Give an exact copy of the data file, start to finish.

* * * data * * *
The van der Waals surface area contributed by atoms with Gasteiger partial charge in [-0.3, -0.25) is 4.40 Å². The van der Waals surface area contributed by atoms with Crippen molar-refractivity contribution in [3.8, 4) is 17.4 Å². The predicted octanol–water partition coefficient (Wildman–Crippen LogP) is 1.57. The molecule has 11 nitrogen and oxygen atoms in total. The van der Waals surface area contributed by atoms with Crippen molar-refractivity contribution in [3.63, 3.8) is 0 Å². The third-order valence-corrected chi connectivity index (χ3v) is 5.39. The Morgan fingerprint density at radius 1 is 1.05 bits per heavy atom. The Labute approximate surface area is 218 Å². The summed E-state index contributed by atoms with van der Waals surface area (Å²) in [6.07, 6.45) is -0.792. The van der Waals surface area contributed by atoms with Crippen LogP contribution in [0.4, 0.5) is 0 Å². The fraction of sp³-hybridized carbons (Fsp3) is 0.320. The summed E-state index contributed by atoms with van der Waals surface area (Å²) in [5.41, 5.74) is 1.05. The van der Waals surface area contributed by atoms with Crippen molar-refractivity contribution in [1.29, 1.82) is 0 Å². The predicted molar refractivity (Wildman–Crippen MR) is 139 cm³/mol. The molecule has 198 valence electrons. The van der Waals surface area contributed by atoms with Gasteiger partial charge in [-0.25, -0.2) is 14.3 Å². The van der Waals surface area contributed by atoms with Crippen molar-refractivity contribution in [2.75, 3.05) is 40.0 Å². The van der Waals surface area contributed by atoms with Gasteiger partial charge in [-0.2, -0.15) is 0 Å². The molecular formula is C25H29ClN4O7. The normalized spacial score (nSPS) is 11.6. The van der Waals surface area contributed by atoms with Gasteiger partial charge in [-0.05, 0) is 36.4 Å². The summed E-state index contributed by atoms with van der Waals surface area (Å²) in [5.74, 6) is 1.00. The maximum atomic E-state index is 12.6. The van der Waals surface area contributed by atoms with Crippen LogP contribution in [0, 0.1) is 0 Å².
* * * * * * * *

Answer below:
The van der Waals surface area contributed by atoms with Gasteiger partial charge in [-0.3, -0.25) is 4.40 Å². The van der Waals surface area contributed by atoms with Crippen molar-refractivity contribution in [3.8, 4) is 17.4 Å². The predicted octanol–water partition coefficient (Wildman–Crippen LogP) is 1.57. The molecule has 11 nitrogen and oxygen atoms in total. The van der Waals surface area contributed by atoms with Crippen molar-refractivity contribution in [3.63, 3.8) is 0 Å². The third-order valence-corrected chi connectivity index (χ3v) is 5.39. The Morgan fingerprint density at radius 1 is 1.05 bits per heavy atom. The Labute approximate surface area is 218 Å². The summed E-state index contributed by atoms with van der Waals surface area (Å²) in [6.07, 6.45) is -0.792. The van der Waals surface area contributed by atoms with Crippen LogP contribution in [0.4, 0.5) is 0 Å². The fraction of sp³-hybridized carbons (Fsp3) is 0.320. The summed E-state index contributed by atoms with van der Waals surface area (Å²) in [5.41, 5.74) is 1.05. The van der Waals surface area contributed by atoms with Crippen molar-refractivity contribution in [1.29, 1.82) is 0 Å². The predicted molar refractivity (Wildman–Crippen MR) is 139 cm³/mol. The molecule has 198 valence electrons. The van der Waals surface area contributed by atoms with Gasteiger partial charge in [-0.25, -0.2) is 14.3 Å². The van der Waals surface area contributed by atoms with Crippen molar-refractivity contribution in [2.75, 3.05) is 40.0 Å². The van der Waals surface area contributed by atoms with Gasteiger partial charge in [-0.2, -0.15) is 0 Å². The molecular formula is C25H29ClN4O7. The normalized spacial score (nSPS) is 11.6. The van der Waals surface area contributed by atoms with Gasteiger partial charge in [-0.05, 0) is 36.4 Å². The summed E-state index contributed by atoms with van der Waals surface area (Å²) in [5.74, 6) is 1.00. The maximum atomic E-state index is 12.6. The van der Waals surface area contributed by atoms with Crippen LogP contribution in [0, 0.1) is 0 Å².